Weighing in at almost a kilo and more than 600 pages, The Stripping of the Altars by Eamon Duffy (Yale Pounds 10.95) is no mere stocking filler. An account of the ways in which Christianity was practised in England in the years 1400-1580, it presents a wealth of fascinating detail about festivals, church services and parochial life.
What Dr Duffy makes quite clear is that there was little popular support for the Reformation and the destruction of the visual symbols of the Catholic faith. Lay people invested lavishly in their local church buildings; stained glass windows and the celebration of the liturgy brought colour into their lives and the church calendar pointed the year from Candlemas to Christmas.
Dr Duffy is a Roman Catholic but not too partial; he has drawn on a vast range of sources to produce an account which tells us everything from how the ploughman learned his pater noster to the ways in which the mystery plays were produced - together with distressing accounts of Protestant vandalism. It will be a most valuable source book to all students of the period.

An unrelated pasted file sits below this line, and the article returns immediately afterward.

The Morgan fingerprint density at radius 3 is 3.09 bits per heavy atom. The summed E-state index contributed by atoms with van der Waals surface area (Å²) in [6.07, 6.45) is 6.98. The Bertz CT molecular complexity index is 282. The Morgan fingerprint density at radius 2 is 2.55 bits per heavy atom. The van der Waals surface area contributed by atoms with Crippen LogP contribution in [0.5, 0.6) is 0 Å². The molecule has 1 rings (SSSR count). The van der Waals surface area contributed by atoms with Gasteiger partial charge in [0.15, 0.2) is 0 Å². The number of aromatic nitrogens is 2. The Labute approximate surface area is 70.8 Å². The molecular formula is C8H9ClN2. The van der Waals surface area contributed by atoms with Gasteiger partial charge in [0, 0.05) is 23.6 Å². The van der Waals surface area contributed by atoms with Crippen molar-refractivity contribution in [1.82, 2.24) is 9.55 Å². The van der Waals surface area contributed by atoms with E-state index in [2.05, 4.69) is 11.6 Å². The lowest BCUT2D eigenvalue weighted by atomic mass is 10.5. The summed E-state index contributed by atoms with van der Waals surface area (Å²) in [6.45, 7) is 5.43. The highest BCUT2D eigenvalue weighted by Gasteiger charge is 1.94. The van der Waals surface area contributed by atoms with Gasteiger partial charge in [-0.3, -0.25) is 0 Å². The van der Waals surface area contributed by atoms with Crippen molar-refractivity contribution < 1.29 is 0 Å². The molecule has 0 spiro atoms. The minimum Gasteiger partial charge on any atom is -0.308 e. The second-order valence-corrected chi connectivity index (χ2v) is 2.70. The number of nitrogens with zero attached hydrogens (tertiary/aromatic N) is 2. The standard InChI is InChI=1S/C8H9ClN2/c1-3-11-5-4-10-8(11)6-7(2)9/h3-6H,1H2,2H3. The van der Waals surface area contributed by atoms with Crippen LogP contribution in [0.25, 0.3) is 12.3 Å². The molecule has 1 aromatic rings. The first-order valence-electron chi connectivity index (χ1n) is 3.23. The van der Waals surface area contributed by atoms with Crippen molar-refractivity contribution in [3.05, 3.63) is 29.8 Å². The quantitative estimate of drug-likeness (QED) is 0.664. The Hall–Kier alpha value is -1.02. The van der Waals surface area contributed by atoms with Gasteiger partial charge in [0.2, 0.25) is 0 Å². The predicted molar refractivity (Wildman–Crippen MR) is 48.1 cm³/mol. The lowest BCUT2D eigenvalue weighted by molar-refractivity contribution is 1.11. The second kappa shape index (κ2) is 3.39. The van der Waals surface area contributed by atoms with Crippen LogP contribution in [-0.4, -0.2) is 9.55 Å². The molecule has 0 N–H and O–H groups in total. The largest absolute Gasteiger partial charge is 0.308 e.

There is a nice dry wit in My Secret Planet (Penguin Pounds 6.99). Denis Healey has had the happy idea of surveying "the books in my life" - and so producing a book that is half anthology, half autobiography (an idea that could make an interesting classroom project). He takes a thematic approach that is only partly chronological. "Boyhood" and "Oxford" are followed by "The Arts", "Nature" and "The Spirit".
Healey has read widely through his life: one can imagine similar volumes by other MPs being extremely thin and boring but his one-time cabinet colleague Roy Jenkins also has "background" as is evidenced by Portraits and Miniatures (Macmillan Papermac Pounds 12.99), a collection of his less ephemeral journalism and speeches. Yes, there are several pieces on politics and politicians but also well-turned essays on "The Idea of a University", wine, London clubs and newspapers.